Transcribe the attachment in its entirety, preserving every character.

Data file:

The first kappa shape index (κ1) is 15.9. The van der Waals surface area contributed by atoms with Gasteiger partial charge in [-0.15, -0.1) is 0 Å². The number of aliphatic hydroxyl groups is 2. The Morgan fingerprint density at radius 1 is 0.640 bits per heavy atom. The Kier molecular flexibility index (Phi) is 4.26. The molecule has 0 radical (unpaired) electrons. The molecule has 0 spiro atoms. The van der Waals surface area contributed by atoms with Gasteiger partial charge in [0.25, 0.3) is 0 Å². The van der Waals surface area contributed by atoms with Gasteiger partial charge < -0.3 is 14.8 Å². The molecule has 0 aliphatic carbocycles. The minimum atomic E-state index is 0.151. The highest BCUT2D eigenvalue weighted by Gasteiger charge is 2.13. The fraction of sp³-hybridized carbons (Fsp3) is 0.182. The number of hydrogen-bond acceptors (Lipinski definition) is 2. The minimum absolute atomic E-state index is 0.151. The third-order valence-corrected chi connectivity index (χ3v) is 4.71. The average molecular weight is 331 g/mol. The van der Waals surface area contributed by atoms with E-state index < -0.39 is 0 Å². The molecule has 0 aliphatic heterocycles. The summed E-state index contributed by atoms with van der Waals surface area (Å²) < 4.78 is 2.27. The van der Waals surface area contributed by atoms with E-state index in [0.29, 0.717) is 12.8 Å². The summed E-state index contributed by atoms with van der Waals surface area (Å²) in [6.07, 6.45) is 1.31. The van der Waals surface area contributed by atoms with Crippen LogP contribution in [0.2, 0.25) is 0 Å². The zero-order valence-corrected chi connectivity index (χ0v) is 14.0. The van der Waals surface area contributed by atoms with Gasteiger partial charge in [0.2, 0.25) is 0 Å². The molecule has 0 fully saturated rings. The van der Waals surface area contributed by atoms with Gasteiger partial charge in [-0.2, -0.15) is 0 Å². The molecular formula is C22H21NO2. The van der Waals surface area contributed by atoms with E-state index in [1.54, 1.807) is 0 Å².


The first kappa shape index (κ1) is 15.9. The van der Waals surface area contributed by atoms with Gasteiger partial charge in [-0.15, -0.1) is 0 Å². The number of aliphatic hydroxyl groups is 2. The Morgan fingerprint density at radius 1 is 0.640 bits per heavy atom. The Kier molecular flexibility index (Phi) is 4.26. The molecule has 0 radical (unpaired) electrons. The molecule has 0 spiro atoms. The van der Waals surface area contributed by atoms with Gasteiger partial charge in [0.25, 0.3) is 0 Å². The van der Waals surface area contributed by atoms with Gasteiger partial charge < -0.3 is 14.8 Å². The molecule has 0 aliphatic carbocycles. The minimum atomic E-state index is 0.151. The highest BCUT2D eigenvalue weighted by Gasteiger charge is 2.13. The fraction of sp³-hybridized carbons (Fsp3) is 0.182. The number of hydrogen-bond acceptors (Lipinski definition) is 2. The minimum absolute atomic E-state index is 0.151. The third-order valence-corrected chi connectivity index (χ3v) is 4.71. The average molecular weight is 331 g/mol. The van der Waals surface area contributed by atoms with E-state index < -0.39 is 0 Å². The molecule has 0 aliphatic heterocycles. The summed E-state index contributed by atoms with van der Waals surface area (Å²) < 4.78 is 2.27. The van der Waals surface area contributed by atoms with E-state index in [0.29, 0.717) is 12.8 Å². The summed E-state index contributed by atoms with van der Waals surface area (Å²) in [6.07, 6.45) is 1.31. The van der Waals surface area contributed by atoms with Crippen LogP contribution in [0.2, 0.25) is 0 Å². The zero-order valence-corrected chi connectivity index (χ0v) is 14.0. The van der Waals surface area contributed by atoms with Gasteiger partial charge in [0.2, 0.25) is 0 Å². The molecule has 0 fully saturated rings. The van der Waals surface area contributed by atoms with Gasteiger partial charge in [-0.2, -0.15) is 0 Å². The molecular formula is C22H21NO2. The van der Waals surface area contributed by atoms with E-state index in [1.54, 1.807) is 0 Å².